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A Foreign Policy Project

Copyright: Bipartisan Policy Centre (www.bipartisanpolicy.org) based in Washington D.C., USA.

On March 30, 2014, Turks will vote in municipal elections amid an ongoing political conflict within the Islamic conservative movement between two former allies turned bitter foes. Though sharp divisions within Turkish society are hardly new, the fault line along which the current clash is being contested opened up only within the last three years. These elections, however, are unlikely to speed its resolution....  Read more

George Protopapas
(RIEAS Media Analyst)

Copyright: http://thedailyjournalist.com  (Date of Republication at the Research Institute for European and American Studies: 23 February 2014)

The corruption’s scandal that has deeply wounded the Islamic government of Prime- Minister of Turkey, Tayip Erdogan, is a complex issue with important consequences to the politics, economy, society and the foreign policy. Turkey has become a “battlefield” between two powerful men, two former allies. PM Erdogan and the influential Islamic scholar Fethullah Gulen are in bitter power struggle. The old alliances are now void and new allegiances are being created. Erdogan re-approaches the old – enemy, the Army, seeking to review those convictions of whom have accused for conspiracy for overthrowing the Islamic government. In this analysis we refer to the domestic and foreign policy implications of this crisis.....  Read more

Markos Troulis
(PhD Candidate, Department of International and European Studies, University of Piraeus, Greece)

Copyright: Research Institute for European and American Studies (RIEAS) – www.rieas.gr – based in Athens, Greece - (Date of Publication: 1 February 2014).

It is broadly recognized in the light of contradictory theoretical approaches that states form their grand strategy rationally. This does not mean that their decisions are always right; states make decisions via cost-benefit analyses under the prospect of achieving survival and thus, at least preserving their power status in the region they belong to.  Therefore, balance of power is the crux of the matter. As Arnold Wolfers declared in 1962, ‘[a nation tends] to regard any shift in the balance of power that favors its adversary as at least an indirect threat to its own survival’. .... Read more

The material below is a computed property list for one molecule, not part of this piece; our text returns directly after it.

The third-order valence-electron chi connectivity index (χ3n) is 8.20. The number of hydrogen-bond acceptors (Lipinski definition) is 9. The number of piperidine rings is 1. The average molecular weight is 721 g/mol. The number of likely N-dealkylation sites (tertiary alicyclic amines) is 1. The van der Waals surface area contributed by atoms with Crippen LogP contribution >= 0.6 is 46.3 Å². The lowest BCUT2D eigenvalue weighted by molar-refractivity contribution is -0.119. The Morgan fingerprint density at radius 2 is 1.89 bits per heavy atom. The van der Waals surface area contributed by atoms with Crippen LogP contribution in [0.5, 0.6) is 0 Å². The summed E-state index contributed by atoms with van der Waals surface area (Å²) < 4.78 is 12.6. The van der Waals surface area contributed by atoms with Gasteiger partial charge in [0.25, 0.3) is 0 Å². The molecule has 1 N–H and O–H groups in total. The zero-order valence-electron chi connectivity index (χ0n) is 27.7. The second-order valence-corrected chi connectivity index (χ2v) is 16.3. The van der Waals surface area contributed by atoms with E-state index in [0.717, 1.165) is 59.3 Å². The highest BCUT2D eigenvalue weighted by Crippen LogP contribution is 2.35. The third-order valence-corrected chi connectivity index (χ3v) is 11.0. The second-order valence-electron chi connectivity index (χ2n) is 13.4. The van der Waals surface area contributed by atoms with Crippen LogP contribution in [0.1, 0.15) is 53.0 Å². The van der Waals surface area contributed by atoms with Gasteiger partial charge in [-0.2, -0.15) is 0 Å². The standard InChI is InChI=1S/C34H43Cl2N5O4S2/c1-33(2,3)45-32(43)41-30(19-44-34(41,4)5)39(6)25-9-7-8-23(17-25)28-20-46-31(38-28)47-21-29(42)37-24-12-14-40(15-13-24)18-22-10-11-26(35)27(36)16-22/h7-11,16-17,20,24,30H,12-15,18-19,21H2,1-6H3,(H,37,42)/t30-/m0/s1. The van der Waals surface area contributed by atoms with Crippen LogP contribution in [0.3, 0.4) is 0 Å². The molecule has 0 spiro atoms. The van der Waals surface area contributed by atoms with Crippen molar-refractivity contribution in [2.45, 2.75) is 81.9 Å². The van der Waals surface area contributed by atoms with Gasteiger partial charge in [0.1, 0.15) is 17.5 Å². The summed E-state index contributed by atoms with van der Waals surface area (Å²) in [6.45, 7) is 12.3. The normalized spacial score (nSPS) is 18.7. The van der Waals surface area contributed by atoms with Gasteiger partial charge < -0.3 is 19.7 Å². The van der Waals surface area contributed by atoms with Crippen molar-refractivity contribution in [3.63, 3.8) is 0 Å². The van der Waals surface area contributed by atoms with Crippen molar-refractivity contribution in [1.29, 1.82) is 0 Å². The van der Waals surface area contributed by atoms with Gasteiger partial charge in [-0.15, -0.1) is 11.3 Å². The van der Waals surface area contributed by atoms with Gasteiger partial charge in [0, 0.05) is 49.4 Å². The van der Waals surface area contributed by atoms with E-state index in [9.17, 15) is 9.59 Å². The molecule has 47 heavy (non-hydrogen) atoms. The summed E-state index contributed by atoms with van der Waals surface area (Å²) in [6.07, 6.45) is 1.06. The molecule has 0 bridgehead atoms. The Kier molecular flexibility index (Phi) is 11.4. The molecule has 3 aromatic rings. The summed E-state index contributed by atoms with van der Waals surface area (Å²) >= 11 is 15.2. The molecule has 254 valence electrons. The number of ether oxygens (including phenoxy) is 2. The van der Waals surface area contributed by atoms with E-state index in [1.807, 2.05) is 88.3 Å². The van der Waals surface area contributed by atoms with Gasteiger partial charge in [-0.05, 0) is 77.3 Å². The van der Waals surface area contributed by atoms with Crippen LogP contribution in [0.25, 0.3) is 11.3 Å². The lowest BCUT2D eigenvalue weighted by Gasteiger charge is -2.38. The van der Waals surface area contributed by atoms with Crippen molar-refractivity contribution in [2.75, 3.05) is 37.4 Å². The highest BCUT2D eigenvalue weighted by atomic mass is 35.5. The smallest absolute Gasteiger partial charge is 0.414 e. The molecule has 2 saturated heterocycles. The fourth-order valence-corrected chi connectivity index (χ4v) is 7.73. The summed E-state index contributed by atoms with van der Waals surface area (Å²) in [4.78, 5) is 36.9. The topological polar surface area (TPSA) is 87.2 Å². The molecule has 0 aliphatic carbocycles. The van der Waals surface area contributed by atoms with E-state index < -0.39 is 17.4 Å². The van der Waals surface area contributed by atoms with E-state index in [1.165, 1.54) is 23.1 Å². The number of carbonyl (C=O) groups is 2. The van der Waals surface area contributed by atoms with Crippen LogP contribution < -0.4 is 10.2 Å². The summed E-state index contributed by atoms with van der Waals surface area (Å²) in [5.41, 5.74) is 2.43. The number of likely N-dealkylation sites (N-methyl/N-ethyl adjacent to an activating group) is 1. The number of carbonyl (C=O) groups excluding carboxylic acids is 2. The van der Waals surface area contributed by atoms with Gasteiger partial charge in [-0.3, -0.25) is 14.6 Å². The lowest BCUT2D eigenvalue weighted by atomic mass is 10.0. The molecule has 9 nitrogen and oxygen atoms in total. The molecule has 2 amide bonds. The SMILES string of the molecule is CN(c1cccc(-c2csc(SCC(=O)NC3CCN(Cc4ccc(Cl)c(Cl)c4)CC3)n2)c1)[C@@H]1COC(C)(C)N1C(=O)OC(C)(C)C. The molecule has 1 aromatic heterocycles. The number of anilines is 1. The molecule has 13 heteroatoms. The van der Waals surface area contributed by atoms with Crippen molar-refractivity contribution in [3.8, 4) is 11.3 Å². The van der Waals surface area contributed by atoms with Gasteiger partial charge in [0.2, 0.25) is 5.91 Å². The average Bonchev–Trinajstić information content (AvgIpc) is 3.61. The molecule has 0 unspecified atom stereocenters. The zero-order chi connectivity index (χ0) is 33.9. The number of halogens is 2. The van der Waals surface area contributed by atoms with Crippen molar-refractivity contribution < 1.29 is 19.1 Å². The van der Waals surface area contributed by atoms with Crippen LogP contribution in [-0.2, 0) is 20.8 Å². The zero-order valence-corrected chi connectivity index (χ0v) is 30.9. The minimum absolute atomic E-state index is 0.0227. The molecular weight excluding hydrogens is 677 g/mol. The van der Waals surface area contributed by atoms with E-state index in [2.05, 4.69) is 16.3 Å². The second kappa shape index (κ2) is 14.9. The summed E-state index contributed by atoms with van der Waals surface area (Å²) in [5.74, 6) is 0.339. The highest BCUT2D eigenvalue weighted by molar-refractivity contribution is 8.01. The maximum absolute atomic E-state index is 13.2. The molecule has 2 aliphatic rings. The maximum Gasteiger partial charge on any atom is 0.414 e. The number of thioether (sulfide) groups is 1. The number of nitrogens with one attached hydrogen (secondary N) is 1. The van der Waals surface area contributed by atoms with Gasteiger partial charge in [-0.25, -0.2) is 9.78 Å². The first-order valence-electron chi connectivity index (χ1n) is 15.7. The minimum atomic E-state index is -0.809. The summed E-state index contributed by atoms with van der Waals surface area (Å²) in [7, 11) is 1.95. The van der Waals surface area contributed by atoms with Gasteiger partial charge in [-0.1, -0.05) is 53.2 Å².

by George Protopapas

(RIEAS Media Analyst)

Copyright: www.rieas.gr

Could you explain how the dogma of “strategic depth” of Ahmet Davutoğlu influences the Turkish foreign policy?

“Strategic Depth” is one of the most important analyses about Turkish foreign policy. In order to say that it is important, it is not necessary to agree with Davutoğlu’s ideas. Davutoğlu is not the only academics who have ever supported policy making process in Turkey. However, he brought a different academic perspective to policy making process by starting from a different analysis of world politics. It is important because of a few reasons:.... Read more

Florentia Kallitsi
(RIEAS Internship Senior Student, Department of Asian and Turkish Studies, University of Athens, Greece)

Copyright: www.rieas.gr

We are in a period in which Middle East has experienced the so-called ‘’Arab Spring’’, with whichever changes that means, ethnic, political and strategic power. World experiences significant evolutions in the region of Middle East and this period exactly another strained situation in Syria is noted, where the anti-regimes combat against the Assad’s regime. 

Burak Bekdil
(Journalist, Hurriyet daily News, Turkey)